ducing programs to stimulate th4
economy, officials said.
The amount of economic
stimulus may be in the neighborhood
of $10 billion or less, far below the
$60 billion discussed during thi
campaign to "jump start" the
economy, they said.

Unconscious man
mistaken for heart
attack victim
DPS officers responded to a re-
port of a man having a heart attack
at Cliff Keen Arena Sunday.
Fire, rescue and medical units
were also called to the scene.
Upon arrival, officers found the
man alert and conscious. Although
he had temporarily lost conscious-
ness, he had not suffered a heart at-
tack, as originally reported.
The man refused to be trans-
ported to the University Hospital de-
spite being encouraged by medical
personnel to seek immediate treat-
ment.

Thieves rip off
Mason Hall
computing center
Computing equipment worth
$2,000 was allegedly stolen from the
Mason Hall computing center Satur-
day, according to DPS reports.
Police have no suspects but have
recorded the serial numbers of the
equipment and are searching for the
stolen goods.
Attack leaves police
searching for
assailant
A student in Vera Baits II Resi-
dence Hall was allegedly attacked

Sunday night by another man who
lived on his hall, according to DPS
officers.
Police
Beat6
The victim told officers that the
alleged attacker threatened his life,
then grabbed him by the throat, held
him down on the bed and slammed
his head three times into a wall.
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The victim gave officers the
name of the alleged attacker and told
the officers that the man lived on his
hall.
DPS Lieutenant James Smiley
said detectives are still searching for
the man, and are unsure if the name
given to them by the victim is cor-
rect.
Detectives want to question the
men involved to determine the cause
of the attack and to determine which
man's story is more accurate, Smiley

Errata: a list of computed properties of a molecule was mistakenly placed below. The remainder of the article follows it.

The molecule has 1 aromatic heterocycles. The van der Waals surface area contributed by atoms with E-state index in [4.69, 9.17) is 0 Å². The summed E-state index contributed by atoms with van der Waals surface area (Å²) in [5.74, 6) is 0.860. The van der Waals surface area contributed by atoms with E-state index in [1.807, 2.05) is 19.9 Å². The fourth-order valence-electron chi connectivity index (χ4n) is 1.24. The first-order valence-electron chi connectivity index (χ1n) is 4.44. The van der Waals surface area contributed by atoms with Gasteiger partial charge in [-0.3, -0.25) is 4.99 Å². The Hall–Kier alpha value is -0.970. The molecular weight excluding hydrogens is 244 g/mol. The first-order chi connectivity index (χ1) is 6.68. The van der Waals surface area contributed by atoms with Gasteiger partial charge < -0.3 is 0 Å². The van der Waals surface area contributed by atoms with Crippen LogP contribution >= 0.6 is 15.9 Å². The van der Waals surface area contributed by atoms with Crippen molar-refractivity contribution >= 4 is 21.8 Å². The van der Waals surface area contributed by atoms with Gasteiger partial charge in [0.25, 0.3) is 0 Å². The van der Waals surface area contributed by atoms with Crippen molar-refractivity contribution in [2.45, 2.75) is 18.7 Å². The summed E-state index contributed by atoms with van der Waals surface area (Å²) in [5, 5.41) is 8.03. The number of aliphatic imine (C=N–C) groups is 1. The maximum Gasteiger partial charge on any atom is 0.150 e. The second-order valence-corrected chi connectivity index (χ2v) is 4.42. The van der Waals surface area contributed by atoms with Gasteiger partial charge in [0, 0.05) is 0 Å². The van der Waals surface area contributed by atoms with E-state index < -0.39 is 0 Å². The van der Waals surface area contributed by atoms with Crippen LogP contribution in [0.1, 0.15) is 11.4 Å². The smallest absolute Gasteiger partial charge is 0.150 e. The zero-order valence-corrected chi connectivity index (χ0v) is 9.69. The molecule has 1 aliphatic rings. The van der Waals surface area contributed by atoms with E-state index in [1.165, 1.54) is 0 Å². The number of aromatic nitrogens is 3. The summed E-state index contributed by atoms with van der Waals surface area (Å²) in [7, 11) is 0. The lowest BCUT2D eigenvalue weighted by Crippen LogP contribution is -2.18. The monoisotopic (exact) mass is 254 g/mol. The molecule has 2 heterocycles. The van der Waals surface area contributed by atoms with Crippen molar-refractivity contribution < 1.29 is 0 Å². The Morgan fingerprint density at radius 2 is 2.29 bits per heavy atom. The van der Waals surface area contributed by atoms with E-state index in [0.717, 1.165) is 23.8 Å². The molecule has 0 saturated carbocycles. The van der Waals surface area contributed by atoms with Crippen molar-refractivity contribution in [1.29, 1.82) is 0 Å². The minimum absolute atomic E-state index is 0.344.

added.

Zamboni slams door
at Yost
A Zamboni ice refinisher struck a
door at Yost Ice Arena Friday,
knocking the door off its hinges, ac-
cording to University Department of
Public Safety (DPS) reports.
Yost employees told DPS offi-
cers on the scene that a welder was
needed immediately.
-by Will McCahill
Daily Crime Reporter

Student groups
Q Ann Arbor Coalition to Defend
Abortion & Reproductive
Rights, Michigan Union, Tap
Room, 6 p.m.
'U Arab-American Students' As-
sociation, meeting, Michigan
Union, Michigan Room, 8 p.m.
Q Association for Computing
Machinery, meeting, EECS,
Room 1003, 7 p.m.
Q The Christian Science Organi-
zation, weekly meeting, Michi-
gan League, check front desk
for room, 6:30-7:30 p.m.
4U College Republicans, meeting,
MLB, Basement, 6:30 p.m.
Q Environmental Issues Commis-
sion, Earth Week 1993 mass
meeting, Michigan Union, MSA
Chambers, 6 p.m.
U Hillel, orthodox services, Hillel,
upstairs lecture room, 7:30a.m.;
ShulchanIvrit,MichiganUnion,
Tap Room, 12 p.m.
Q In Focus, meeting, Frieze Build-
ing, Room 2420, 6 p.m.

Michigan Union, 4th floor lobby
area, 8 p.m.
Q Social Group for Bisexual
Women, call for location and
information, 763-4186, 8 p.m.
Q Tae KwonDo Club, regular
workout, CCRB, Room 2275,
7:45-9:15 p.m.
Q U-M Asian American Student
Coalition, meeting, East Quad,
check room at front desk, 7 p.m.
Q U-M Shotokan Karate, prac-
tice, CCRB, Small Gym, 8-10
p.m.
Events
U Applications of Vibrational
Spectroscopy in the Elucida-
tion of Molecular Structure,
Moses Gomberg Lecture Series,
Chemistry Building, Room
1640,4 p.m.
Q Center for Chinese Studies,
Whatto Do About All That Sex?,
Reactions to the SexualDescrip-
tion in the 16th Century Novel
Jin Ping Mei, Brown Bag Lunch

Center for -Human Growth and
Development, 300 N. Ingalls St.,
Room 1000, 12 p.m.
Q The Russian Revolution of
1905, Spark: Revolutionary Dis-
cussion Series, Michigan Union,
Crofoot Room, 7-8 p.m.
Q The University Symphony Or-
chestra and the University
Philharmonic, concert, Hill
Auditorium, 8 p.m.
Student services
U Kaffeestunde, Department of
GermanicLanguage andLitera-
ture, MLB, 3rd floor Confer-
ence Room, 4:30-6 p.m.
Q Northwalk Safety Walking Ser-
vice, Bursley Hall, 763-9255,8
p.m.-1:30 a.m.
Q Peer Counseling, U-M Coun-
seling Services, 764-8433, 7
p.m.-8 a.m.
Q Psychology Undergraduate
Peer Advising, Department of
Psychology, West Quad, Room
K7'10 10nom-rnm